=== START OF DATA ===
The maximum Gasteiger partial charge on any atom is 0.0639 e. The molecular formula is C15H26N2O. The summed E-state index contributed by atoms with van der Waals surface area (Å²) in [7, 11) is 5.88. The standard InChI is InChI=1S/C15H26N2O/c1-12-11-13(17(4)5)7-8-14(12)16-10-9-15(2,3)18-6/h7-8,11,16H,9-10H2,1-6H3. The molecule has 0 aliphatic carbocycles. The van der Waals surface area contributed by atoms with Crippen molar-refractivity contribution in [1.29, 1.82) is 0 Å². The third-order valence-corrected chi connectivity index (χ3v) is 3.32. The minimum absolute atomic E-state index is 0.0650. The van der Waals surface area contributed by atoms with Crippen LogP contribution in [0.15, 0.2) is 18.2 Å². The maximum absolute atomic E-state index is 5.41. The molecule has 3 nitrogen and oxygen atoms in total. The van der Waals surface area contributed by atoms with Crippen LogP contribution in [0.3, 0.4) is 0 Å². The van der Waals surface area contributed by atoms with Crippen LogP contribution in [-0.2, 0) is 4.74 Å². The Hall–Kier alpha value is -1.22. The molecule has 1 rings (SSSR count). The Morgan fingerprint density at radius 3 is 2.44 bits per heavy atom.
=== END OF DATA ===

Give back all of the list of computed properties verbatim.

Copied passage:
The maximum Gasteiger partial charge on any atom is 0.0639 e. The molecular formula is C15H26N2O. The summed E-state index contributed by atoms with van der Waals surface area (Å²) in [7, 11) is 5.88. The standard InChI is InChI=1S/C15H26N2O/c1-12-11-13(17(4)5)7-8-14(12)16-10-9-15(2,3)18-6/h7-8,11,16H,9-10H2,1-6H3. The molecule has 0 aliphatic carbocycles. The van der Waals surface area contributed by atoms with Crippen molar-refractivity contribution in [1.29, 1.82) is 0 Å². The third-order valence-corrected chi connectivity index (χ3v) is 3.32. The minimum absolute atomic E-state index is 0.0650. The van der Waals surface area contributed by atoms with Crippen LogP contribution in [0.15, 0.2) is 18.2 Å². The maximum absolute atomic E-state index is 5.41. The molecule has 3 nitrogen and oxygen atoms in total. The van der Waals surface area contributed by atoms with Crippen LogP contribution in [0.3, 0.4) is 0 Å². The van der Waals surface area contributed by atoms with Crippen LogP contribution in [-0.2, 0) is 4.74 Å². The Hall–Kier alpha value is -1.22. The molecule has 1 rings (SSSR count). The Morgan fingerprint density at radius 3 is 2.44 bits per heavy atom.